Attachment drone technology gives an idea of ​​the evolving accounts for new generations of flying machines.

A Japanese engineering company, Fukaden Corporation, is enabling a humanitarian effort by providing power to mobile communications base stations designed in their tethered drones. These lightweight, portable drones can be deployed by first responders to provide near-instant communication capabilities.

Fukaden demonstrates its main Power Control BOX II power supply, which delivers energy via tether to the drone. It allows 1 kW of power to be delivered up to 150 m.

Also, power can be scaled by using units in parallel to triple power up to 3 kW, providing cellular service up to 10 km in diameter.

Historically, the disadvantage of tethered drones has been the thickness and weight of the power cord. The long and heavy cable adds weight, creating more resistance, which requires more power, and limits the ability to add new drone features, such as sensors or high-resolution cameras.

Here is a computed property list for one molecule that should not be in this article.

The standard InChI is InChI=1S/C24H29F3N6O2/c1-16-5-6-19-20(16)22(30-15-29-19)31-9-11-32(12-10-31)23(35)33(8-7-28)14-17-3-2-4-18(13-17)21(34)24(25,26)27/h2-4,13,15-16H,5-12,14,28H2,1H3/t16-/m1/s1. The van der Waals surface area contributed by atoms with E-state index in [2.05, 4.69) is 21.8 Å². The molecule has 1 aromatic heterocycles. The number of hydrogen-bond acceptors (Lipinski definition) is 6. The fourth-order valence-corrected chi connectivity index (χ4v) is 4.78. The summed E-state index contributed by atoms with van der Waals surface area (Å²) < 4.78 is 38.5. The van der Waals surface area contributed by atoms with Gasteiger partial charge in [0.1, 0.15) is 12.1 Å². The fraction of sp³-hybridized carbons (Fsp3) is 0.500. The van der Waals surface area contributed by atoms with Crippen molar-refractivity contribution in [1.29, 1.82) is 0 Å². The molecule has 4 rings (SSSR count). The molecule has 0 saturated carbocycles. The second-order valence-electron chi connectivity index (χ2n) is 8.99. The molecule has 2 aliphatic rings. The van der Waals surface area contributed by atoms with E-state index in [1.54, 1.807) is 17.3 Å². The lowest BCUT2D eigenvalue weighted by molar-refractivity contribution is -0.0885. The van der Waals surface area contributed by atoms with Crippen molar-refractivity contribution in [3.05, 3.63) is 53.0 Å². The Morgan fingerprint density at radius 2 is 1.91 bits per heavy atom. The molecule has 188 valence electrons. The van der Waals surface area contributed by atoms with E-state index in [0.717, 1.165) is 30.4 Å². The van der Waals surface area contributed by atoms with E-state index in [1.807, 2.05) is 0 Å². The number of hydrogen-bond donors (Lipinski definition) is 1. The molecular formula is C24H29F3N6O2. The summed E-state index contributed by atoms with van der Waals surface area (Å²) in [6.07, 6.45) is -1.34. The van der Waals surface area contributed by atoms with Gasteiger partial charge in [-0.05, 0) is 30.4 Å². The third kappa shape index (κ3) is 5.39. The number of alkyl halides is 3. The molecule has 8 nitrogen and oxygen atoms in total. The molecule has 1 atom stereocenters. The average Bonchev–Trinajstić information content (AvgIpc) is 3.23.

Fukaden drones require 1kW to 5kW and increasing the power supply from 24V to 370V reduces the supply current by 15x. This allows for a thinner teter cable, which reduces the weight of a 1kW cable for tying by more than 10x, from 125g to 11.1g per meter.
370V operation requires a lighter, high-density DCDC conversion module in the drone to reduce power to 24V for the drive motor. The original design of the converter was heavy and required too much space. So, the company replaced the converter with a Vicor DCM power supply module.

Vicor DCM is an isolated DCDC converter module that uses high frequency, zero voltage (ZVS) switching technology and is characterized by high conversion efficiency and high output power density. DCM reduced volume by 75 percent and weight by more than 50 percent.

www.vicorpower.com

Powering tethered drones

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